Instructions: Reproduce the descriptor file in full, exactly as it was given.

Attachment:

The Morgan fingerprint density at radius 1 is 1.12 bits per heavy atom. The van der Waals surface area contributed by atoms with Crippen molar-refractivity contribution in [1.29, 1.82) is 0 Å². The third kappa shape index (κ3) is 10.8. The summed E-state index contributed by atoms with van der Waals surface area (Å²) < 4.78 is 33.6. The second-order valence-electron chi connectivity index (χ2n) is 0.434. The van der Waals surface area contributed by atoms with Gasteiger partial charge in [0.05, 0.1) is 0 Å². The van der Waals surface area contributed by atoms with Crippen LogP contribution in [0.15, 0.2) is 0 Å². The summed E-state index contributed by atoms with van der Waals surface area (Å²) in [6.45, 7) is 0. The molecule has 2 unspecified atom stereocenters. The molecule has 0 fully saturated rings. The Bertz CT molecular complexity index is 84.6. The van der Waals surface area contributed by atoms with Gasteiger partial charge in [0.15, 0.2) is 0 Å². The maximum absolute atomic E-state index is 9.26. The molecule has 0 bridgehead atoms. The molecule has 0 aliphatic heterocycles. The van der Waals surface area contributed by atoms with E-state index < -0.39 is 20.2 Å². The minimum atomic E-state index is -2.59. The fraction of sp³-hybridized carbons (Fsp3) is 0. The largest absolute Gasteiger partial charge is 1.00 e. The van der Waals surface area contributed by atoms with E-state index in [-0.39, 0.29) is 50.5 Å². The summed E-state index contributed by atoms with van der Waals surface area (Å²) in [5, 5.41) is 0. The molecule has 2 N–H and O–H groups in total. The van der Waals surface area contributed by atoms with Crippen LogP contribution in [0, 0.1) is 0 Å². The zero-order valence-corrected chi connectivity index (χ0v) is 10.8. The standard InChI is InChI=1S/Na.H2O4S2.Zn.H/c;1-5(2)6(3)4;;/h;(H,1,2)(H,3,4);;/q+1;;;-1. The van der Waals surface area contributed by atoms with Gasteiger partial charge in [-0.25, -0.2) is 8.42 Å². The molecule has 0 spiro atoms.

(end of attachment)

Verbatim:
The Morgan fingerprint density at radius 1 is 1.12 bits per heavy atom. The van der Waals surface area contributed by atoms with Crippen molar-refractivity contribution in [1.29, 1.82) is 0 Å². The third kappa shape index (κ3) is 10.8. The summed E-state index contributed by atoms with van der Waals surface area (Å²) < 4.78 is 33.6. The second-order valence-electron chi connectivity index (χ2n) is 0.434. The van der Waals surface area contributed by atoms with Gasteiger partial charge in [0.05, 0.1) is 0 Å². The van der Waals surface area contributed by atoms with Crippen LogP contribution in [0.15, 0.2) is 0 Å². The summed E-state index contributed by atoms with van der Waals surface area (Å²) in [6.45, 7) is 0. The molecule has 2 unspecified atom stereocenters. The molecule has 0 fully saturated rings. The Bertz CT molecular complexity index is 84.6. The van der Waals surface area contributed by atoms with Gasteiger partial charge in [0.15, 0.2) is 0 Å². The maximum absolute atomic E-state index is 9.26. The molecule has 0 bridgehead atoms. The molecule has 0 aliphatic heterocycles. The van der Waals surface area contributed by atoms with E-state index < -0.39 is 20.2 Å². The minimum atomic E-state index is -2.59. The fraction of sp³-hybridized carbons (Fsp3) is 0. The largest absolute Gasteiger partial charge is 1.00 e. The van der Waals surface area contributed by atoms with E-state index in [-0.39, 0.29) is 50.5 Å². The summed E-state index contributed by atoms with van der Waals surface area (Å²) in [5, 5.41) is 0. The molecule has 2 N–H and O–H groups in total. The van der Waals surface area contributed by atoms with Crippen LogP contribution in [0, 0.1) is 0 Å². The zero-order valence-corrected chi connectivity index (χ0v) is 10.8. The standard InChI is InChI=1S/Na.H2O4S2.Zn.H/c;1-5(2)6(3)4;;/h;(H,1,2)(H,3,4);;/q+1;;;-1. The van der Waals surface area contributed by atoms with Gasteiger partial charge in [-0.25, -0.2) is 8.42 Å². The molecule has 0 spiro atoms.